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What Is Arugula?
Arugula (Eruca sativa), also known as rocket, roquette, or rucola, is an edible plant in the brassica family along with cruciferous vegetables like broccoli, cauliflower, cabbage, and collard greens. Originally from the Mediterranean, the peppery leafy green has long been a staple in Italian and French cuisine. Arugula has become popular in the United States over the last few decades and is now commonly used as salad greens.
In Europe, many people favor adding garden rocket to their vegetable gardens. Fresh rocket truly lives up to its name: it germinates quickly and grows fast. Rocket leaves are ready to eat just one month after germination.
What Does Arugula Taste Like?
Fresh arugula leaves have a distinctive spicy kick that will turn up the flavors in your salads, pastas, sandwiches, and sauces. The flavor can be bright, tart, peppery, and slightly bitter, depending on its maturity. You’ll find that baby arugula is delicate and mild, while mature arugula is much spicier. Mature arugula seeds are also edible and similar in flavor to radish seed pods.
If your arugula is too spicy on its own, try making your own spring mix of leafy greens by combining it with baby romaine, baby spinach, mizuna, tatsoi, and frisée.
Health Benefits of Arugula
Arugula is low in sugar, calories, carbohydrates, and fat, and rich in nutrients including, vitamin C, vitamin B, vitamin K, vitamin A, calcium, potassium, and folate. These leafy green vegetables are full of beta-carotene and antioxidants, which boost the immune system and may promote eye and bone health. Adding more of these leafy greens to your diet is an easy way to encourage weight loss due to its low-calorie count.
What Is the Difference Between Arugula and Spinach?
While arugula and spinach are both green leaves that share similarities in the way they are used in culinary applications, there are some big differences between the two. The arugula leaf is elongated with ridges, while spinach leaves are wide and oval shaped.
Arugula has a peppery flavor, while spinach tastes mild and vegetal. When cooking with spinach, you’ll find it is thicker than arugula, therefore it holds up better over heat. Arugula is best when used raw or wilted, added towards the end of the cooking process.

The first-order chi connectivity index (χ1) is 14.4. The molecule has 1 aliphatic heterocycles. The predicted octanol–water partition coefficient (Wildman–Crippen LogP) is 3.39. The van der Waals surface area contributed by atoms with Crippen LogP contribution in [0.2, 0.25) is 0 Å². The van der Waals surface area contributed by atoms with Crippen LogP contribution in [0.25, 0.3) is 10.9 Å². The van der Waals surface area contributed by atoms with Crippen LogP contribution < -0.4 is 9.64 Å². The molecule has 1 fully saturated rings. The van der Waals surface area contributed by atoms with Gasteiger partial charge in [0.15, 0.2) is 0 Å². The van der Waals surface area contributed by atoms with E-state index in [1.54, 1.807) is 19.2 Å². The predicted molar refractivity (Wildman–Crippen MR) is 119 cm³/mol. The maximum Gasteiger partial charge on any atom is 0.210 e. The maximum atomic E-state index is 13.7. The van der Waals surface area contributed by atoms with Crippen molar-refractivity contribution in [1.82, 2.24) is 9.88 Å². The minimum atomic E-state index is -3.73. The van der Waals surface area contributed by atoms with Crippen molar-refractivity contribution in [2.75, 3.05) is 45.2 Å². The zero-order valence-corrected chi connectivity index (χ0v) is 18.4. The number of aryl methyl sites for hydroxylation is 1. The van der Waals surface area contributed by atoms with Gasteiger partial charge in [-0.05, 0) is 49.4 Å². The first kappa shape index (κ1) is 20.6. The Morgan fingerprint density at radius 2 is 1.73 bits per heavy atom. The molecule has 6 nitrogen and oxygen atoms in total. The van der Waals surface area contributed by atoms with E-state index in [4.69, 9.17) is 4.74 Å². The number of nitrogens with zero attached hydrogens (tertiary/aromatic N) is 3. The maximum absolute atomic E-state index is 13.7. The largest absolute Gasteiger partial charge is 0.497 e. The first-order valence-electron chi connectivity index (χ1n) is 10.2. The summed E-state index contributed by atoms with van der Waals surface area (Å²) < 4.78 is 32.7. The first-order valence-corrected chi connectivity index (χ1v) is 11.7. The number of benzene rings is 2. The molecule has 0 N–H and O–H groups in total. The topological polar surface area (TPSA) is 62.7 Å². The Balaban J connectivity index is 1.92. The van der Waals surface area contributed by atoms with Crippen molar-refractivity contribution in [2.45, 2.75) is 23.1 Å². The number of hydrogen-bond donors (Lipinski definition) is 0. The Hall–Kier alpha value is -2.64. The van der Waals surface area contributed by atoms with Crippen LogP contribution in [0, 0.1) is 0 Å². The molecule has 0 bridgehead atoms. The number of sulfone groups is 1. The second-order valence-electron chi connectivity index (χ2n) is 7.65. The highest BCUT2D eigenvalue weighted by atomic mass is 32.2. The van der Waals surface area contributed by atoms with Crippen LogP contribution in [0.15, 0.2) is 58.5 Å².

5 Recipe Ideas Using Arugula
- Arugula Salad with Parmesan. Arugula salad with Parmesan is a classic Italian dish. Peppery arugula balances perfectly with tart fresh lemon juice, extra-virgin olive oil, black pepper, and thin, nutty shavings of Parmesan to top it off. This salad works well as a side dish to accompany steak or grilled chicken.
- Pesto. A flavorful substitute for classic basil pesto, arugula pesto is a great use for those with a surplus of greens.
- Pizza topping. In Italy, arugula is often used raw as a pizza topping to give brightness to the dish. It is added to a pizzas right before the pizza comes out of the oven or just after baking. Try combining it with prosciutto or fresh heirloom tomatoes.
- Straccetti. Straccetti is a Roman dish that consists of thinly sliced beef, raw arugula, and Parmesan cheese.
- Rucolino. Rucolino is a sweet, peppery digestive alcohol made from arugula. This liqueur is a local specialty on the island of Ischia and enjoyed at the end of a meal.
Easy Arugula Pesto RecipeEMAIL RECIPE
- 2 garlic cloves, roughly chopped
- 2 tablespoons pine nuts
- 2 cups arugula, tightly packed
- ½ teaspoon kosher salt
- ⅓ cup extra virgin olive oil, plus more as needed
- ½ cup freshly grated Parmesan
- Add the garlic cloves and pine nuts to a food processor, blend until finely ground.
- Scrape down the sides of the bowl and add the arugula and salt. Pulse until the arugula is finely chopped.
- Turn on the machine and slowly drizzle in the olive oil. Process until the mixture is smooth.
- Stir in the Parmesan cheese. Eat right away or freeze in ice cube trays for later use. Serve over pasta, baked potatoes, or as a dip with bread.